Another World: Work, Life and Culture of Rural England 1815 to 1914

189 TUTOR: Peter Street

Exploring a less familiar aspect of the 19th century, this course considers the experiences of and prospects for rural England's various communities amid wider economic, political and cultural developments. Aspects covered include the working year and cottage industries as well as beliefs, family and home life. Also explored is the importance of the landowner, country house and estate, crime, unrest and migration. Yet, as rural England's economic significance declined, it became more celebrated in national cultural life, notably leisure, the 'Back to the Land' Arts and Crafts movements and attempts to record a disappearing way of life through photography and transcribing folk songs.

3 AM
AM course

Course Notes


The scope of the subject - changes and challenges:

(1) English agriculture, 1815-1914

(2) The English landowner, tenantry and agricultural labour force, 1815-1914


The country house and estate

Agricultural labour and the farming year; the harvest and related celebrations;rural unrest: the Swing Riots, the Tolpuddle Martyrs, trade unionism and the Revolt of the Field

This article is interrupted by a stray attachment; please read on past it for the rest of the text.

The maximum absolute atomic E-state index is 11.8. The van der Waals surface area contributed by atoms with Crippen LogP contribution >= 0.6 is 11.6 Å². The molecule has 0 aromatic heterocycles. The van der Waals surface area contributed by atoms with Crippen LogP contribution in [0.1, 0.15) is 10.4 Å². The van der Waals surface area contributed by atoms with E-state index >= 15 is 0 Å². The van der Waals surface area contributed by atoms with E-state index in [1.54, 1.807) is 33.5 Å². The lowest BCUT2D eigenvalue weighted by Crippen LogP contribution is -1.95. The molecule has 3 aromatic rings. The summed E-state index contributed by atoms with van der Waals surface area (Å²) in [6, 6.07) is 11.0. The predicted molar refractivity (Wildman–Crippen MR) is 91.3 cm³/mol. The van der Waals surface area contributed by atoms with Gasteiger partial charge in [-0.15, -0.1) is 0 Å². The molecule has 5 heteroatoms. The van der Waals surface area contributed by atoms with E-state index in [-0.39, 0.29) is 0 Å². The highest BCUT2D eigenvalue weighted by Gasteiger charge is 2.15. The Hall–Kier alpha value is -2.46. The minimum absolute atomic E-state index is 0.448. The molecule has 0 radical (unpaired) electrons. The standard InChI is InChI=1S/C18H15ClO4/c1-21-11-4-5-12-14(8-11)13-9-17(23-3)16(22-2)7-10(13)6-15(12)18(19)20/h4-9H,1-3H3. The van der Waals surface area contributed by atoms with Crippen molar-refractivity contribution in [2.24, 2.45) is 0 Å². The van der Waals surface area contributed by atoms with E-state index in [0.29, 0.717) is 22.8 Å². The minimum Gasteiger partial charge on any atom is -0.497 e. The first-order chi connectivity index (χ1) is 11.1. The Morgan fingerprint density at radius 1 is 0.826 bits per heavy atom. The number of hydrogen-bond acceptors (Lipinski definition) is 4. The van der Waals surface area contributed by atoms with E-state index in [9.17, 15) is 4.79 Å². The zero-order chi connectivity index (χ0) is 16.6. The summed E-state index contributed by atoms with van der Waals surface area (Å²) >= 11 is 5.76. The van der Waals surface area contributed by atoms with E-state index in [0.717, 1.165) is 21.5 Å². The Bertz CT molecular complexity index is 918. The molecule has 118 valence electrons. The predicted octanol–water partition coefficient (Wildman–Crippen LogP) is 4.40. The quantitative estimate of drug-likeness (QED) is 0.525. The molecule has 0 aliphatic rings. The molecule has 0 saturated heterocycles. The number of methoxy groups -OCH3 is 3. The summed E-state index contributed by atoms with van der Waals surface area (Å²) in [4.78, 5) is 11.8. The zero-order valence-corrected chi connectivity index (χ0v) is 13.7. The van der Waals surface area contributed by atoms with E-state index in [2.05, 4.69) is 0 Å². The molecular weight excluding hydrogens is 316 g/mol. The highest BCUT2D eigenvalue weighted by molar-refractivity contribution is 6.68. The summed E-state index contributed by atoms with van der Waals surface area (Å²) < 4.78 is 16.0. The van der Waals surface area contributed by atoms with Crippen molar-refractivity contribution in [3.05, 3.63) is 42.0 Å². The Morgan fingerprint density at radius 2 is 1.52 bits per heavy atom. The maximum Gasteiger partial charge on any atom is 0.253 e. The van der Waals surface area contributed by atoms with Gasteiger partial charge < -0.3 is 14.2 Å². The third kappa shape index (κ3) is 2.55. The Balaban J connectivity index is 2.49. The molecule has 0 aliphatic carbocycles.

Keeping control and offering hope: policing, welfare, education and religion in rural England

Cottage life and work; non agricultural use of the countryside


Countryside communities on the move: Travellers and migrant workers

The market town in the 19th century


'Back to the land': the significance of rural life for the visual arts, crafts, literature and song, 1850s-1914


It is not necessary to be familiar with the subject but should you wish to read ahead/subsequently, you might find (the relevant chapters/sections of) one or more of the following helpful:

D Chambers &

G Mingay The agricultural revolution, 1750-1880

P Horn Labouring life in the Victorian countryside

G Mingay Rural life in Victorian England

G Mingay (ed) The Victorian countryside [2 volumes of essays]

H Newby Country life: a social history of rural England

FML Thompson English landed society in the 19thcentury

Additional suggested reading and places to visit will feature during the course.

Course Tutor

Peter Street

About Peter

Peter has contributed to the Marlborough College Summer School since 1992. He is an Oxford University graduate in Modern History, a qualified teacher and has taught history in higher and adult education for over forty years. Most of Peter's teaching was for Birkbeck College (University of London) and the Open University. Peter has also  lectured for NADFAS, the National Portrait Gallery, the National Trust, the Historical Association and history societies generally.

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All courses run for 5 days

WK 1 11 Jul - 15 Jul

WK 2 18 Jul - 22 Jul

WK 3 25 Jul - 29 Jul

WK 4 1 Aug - 5 Aug

Morning Courses

9.15AM to 12.15PM

Afternoon Courses

1.45PM to 4.30PM

All Day Courses

9.15AM to 4.30PM